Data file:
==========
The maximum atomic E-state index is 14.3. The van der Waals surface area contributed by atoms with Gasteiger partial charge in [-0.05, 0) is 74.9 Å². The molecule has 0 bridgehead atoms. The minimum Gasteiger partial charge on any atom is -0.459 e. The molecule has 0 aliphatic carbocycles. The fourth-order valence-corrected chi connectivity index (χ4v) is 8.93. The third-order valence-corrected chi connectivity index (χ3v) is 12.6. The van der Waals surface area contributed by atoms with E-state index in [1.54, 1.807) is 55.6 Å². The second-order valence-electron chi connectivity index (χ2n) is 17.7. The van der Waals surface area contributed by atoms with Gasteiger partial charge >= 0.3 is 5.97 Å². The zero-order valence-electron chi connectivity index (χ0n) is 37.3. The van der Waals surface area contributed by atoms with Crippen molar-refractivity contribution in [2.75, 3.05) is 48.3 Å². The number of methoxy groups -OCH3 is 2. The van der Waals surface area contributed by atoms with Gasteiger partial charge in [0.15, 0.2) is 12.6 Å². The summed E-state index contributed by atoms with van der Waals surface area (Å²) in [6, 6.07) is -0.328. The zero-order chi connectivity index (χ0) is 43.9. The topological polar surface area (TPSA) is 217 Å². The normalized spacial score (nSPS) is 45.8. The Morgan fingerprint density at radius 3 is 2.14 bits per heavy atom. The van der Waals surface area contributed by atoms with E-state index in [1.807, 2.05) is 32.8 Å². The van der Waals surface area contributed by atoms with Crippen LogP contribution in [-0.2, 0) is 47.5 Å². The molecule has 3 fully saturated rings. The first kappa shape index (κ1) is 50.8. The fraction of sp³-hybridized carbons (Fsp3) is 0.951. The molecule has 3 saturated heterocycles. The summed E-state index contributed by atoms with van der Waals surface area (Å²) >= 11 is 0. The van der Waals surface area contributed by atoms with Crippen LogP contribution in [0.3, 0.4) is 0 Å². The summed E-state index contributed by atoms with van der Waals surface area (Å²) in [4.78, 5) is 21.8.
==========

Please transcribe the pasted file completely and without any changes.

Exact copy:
The maximum atomic E-state index is 14.3. The van der Waals surface area contributed by atoms with Gasteiger partial charge in [-0.05, 0) is 74.9 Å². The molecule has 0 bridgehead atoms. The minimum Gasteiger partial charge on any atom is -0.459 e. The molecule has 0 aliphatic carbocycles. The fourth-order valence-corrected chi connectivity index (χ4v) is 8.93. The third-order valence-corrected chi connectivity index (χ3v) is 12.6. The van der Waals surface area contributed by atoms with E-state index in [1.54, 1.807) is 55.6 Å². The second-order valence-electron chi connectivity index (χ2n) is 17.7. The van der Waals surface area contributed by atoms with Gasteiger partial charge >= 0.3 is 5.97 Å². The zero-order valence-electron chi connectivity index (χ0n) is 37.3. The van der Waals surface area contributed by atoms with Crippen molar-refractivity contribution in [2.75, 3.05) is 48.3 Å². The number of methoxy groups -OCH3 is 2. The van der Waals surface area contributed by atoms with Gasteiger partial charge in [0.15, 0.2) is 12.6 Å². The summed E-state index contributed by atoms with van der Waals surface area (Å²) in [6, 6.07) is -0.328. The zero-order chi connectivity index (χ0) is 43.9. The topological polar surface area (TPSA) is 217 Å². The normalized spacial score (nSPS) is 45.8. The Morgan fingerprint density at radius 3 is 2.14 bits per heavy atom. The van der Waals surface area contributed by atoms with E-state index in [1.807, 2.05) is 32.8 Å². The van der Waals surface area contributed by atoms with Crippen LogP contribution in [-0.2, 0) is 47.5 Å². The molecule has 3 fully saturated rings. The first kappa shape index (κ1) is 50.8. The fraction of sp³-hybridized carbons (Fsp3) is 0.951. The molecule has 3 saturated heterocycles. The summed E-state index contributed by atoms with van der Waals surface area (Å²) >= 11 is 0. The van der Waals surface area contributed by atoms with Crippen LogP contribution in [0.3, 0.4) is 0 Å². The summed E-state index contributed by atoms with van der Waals surface area (Å²) in [4.78, 5) is 21.8.